To cap it all there is little doubt that it will help lift vast swathes of humankind out of poverty by being also an instrument of self-education.
Will data add to the Planet’s woes? It offers us such an unprecedented, exciting future that perhaps it is best not to ask. Imagine what the Internet of Things we will do for us. We will be able to connect anytime, anywhere, with anyone, and even with any-thing, seamlessly, wirelessly, and in real time!
So how does data impact our promise to Build Back Better? How many of us are conscious of the fact that using the internet currently comes at a cost to the Planet? The small amount of energy used to access a device and power its wireless network emits just a few grams of CO2. Much, much more energy is needed to support the huge servers that save our content and allow us to access it on demand.
Today some 54% of the Planet’s population (4.2 Bn people) uses the internet, and the carbon footprint of the sum total of all internet systems accounts for 4% of global GHG. More concerning perhaps is what the future holds. Covid-19’s fillip to webinars, working from home and online shopping, plus the introduction of IoT, surely means exponential growth for data.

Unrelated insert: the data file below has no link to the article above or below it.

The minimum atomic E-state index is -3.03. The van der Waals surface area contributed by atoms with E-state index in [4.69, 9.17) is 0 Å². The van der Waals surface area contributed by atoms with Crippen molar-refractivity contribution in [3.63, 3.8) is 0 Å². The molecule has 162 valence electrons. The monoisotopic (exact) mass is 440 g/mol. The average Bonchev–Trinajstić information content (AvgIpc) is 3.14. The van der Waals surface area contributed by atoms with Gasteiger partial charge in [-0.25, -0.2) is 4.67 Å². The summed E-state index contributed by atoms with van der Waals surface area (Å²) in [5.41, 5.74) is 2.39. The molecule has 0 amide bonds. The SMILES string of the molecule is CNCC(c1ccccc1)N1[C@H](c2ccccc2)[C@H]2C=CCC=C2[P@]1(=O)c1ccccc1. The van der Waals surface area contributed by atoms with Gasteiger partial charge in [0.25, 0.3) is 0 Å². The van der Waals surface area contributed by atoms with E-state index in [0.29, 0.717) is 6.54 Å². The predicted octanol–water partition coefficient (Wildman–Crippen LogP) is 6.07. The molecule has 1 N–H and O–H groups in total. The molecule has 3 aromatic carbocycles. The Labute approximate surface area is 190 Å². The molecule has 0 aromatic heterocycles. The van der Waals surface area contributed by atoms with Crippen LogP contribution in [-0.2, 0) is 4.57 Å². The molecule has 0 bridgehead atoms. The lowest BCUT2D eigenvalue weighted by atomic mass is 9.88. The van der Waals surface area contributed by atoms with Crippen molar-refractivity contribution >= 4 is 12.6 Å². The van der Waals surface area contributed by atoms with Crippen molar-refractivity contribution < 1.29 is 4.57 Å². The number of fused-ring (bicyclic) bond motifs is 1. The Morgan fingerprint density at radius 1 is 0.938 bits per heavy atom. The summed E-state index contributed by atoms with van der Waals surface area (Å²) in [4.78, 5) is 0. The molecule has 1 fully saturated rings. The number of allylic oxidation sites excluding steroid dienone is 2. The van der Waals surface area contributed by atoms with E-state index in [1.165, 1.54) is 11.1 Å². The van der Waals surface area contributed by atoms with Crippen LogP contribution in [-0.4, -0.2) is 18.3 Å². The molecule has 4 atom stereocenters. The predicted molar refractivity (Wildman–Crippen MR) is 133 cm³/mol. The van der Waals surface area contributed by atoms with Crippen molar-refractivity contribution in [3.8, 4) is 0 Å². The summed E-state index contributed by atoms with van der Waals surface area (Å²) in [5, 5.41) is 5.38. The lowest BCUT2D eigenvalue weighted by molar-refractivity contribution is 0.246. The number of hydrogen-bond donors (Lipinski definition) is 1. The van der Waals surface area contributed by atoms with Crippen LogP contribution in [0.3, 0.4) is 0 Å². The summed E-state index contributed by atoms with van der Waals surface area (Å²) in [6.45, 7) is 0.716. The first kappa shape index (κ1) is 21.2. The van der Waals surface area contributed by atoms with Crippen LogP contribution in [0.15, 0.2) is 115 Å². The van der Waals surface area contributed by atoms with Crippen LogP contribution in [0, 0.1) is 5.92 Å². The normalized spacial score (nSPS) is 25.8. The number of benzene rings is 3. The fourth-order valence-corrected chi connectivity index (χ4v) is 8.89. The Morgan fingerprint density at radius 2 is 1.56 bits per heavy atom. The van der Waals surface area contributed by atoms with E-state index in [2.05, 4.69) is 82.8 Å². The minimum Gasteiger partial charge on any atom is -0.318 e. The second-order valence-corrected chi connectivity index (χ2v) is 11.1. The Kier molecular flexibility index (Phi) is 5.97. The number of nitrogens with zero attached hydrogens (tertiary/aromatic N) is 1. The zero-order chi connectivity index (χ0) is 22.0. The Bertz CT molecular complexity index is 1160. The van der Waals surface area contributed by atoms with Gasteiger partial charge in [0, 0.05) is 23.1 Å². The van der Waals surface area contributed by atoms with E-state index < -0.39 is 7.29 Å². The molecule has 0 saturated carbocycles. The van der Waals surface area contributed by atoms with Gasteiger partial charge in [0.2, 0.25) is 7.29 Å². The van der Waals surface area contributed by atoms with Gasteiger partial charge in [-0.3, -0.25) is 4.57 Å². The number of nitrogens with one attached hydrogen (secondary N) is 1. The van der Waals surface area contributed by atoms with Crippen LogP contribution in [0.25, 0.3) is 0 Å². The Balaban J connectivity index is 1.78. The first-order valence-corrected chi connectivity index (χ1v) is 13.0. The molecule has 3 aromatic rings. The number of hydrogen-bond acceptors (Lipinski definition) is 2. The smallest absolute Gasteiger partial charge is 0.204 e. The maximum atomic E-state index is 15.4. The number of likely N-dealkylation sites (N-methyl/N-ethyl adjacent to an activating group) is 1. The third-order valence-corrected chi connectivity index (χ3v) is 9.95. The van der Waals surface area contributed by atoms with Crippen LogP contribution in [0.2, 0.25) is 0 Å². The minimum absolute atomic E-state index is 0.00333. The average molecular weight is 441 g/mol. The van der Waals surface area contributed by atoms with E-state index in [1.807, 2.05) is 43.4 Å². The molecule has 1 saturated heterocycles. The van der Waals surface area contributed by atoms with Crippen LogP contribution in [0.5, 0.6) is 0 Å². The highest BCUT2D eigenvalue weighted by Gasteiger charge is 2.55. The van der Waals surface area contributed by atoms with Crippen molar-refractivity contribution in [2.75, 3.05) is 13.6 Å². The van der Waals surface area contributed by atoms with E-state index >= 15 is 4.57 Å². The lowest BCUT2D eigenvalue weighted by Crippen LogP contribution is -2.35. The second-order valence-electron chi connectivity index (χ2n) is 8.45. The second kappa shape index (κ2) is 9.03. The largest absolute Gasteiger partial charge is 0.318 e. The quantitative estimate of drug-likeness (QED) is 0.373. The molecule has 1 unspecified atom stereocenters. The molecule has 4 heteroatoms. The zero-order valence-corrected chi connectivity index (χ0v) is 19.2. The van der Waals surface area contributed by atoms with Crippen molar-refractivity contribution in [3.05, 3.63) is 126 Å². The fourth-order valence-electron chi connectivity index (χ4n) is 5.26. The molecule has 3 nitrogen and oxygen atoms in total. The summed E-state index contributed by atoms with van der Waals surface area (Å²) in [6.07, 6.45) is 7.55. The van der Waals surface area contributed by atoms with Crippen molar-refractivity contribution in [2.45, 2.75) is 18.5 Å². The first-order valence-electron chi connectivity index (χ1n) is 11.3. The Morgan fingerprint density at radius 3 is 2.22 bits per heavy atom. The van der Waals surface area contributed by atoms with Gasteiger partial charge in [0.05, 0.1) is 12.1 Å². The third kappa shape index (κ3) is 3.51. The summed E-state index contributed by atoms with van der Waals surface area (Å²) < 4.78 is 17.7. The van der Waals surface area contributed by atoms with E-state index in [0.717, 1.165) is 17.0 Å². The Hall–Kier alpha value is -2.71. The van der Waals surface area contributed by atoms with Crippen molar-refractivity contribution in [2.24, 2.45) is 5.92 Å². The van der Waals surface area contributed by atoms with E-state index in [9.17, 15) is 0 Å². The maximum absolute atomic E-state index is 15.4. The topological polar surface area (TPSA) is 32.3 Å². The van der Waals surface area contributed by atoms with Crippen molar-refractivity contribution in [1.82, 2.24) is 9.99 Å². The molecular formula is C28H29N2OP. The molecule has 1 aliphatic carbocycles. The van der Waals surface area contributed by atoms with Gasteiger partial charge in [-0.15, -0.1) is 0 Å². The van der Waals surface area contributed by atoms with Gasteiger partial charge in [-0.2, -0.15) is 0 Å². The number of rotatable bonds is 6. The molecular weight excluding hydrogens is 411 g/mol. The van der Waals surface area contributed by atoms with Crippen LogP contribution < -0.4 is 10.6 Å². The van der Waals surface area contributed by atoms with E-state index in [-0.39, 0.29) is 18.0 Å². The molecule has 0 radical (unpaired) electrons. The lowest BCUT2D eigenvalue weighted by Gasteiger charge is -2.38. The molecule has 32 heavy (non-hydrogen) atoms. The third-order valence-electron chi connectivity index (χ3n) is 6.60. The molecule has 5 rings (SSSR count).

IT gurus already cry for digital sobriety. By that they mean “prioritising the allocation of resources as a function of uses in order to conform to the planet’s physical boundaries while preserving the most valuable societal contributions of digital technologies” Absolutely clear!
They have identified that the societal contribution of greatest concern is the burgeoning demand for video streaming. In 2014 video content already accounted for an impressive 64% of world internet traffic; by 2019 it was responsible for 80%. To curb its use will require huge behavioural change, just at a time when our devices offer us such splendid video opportunities on social media, and in-home viewing entertainment begins to flourish even more.
Such concerns are understandable, are they not? Especially when the current video streaming profile is this:
The conclusion is stark: until such time as all energy is from sustainable sources, humankind will be faced with a burning dilemma. Does it, or does it not curtail its video streaming? That is the question: curtail googling and help the Planet, enjoy it all, or leave it to someone else to make the sacrifice?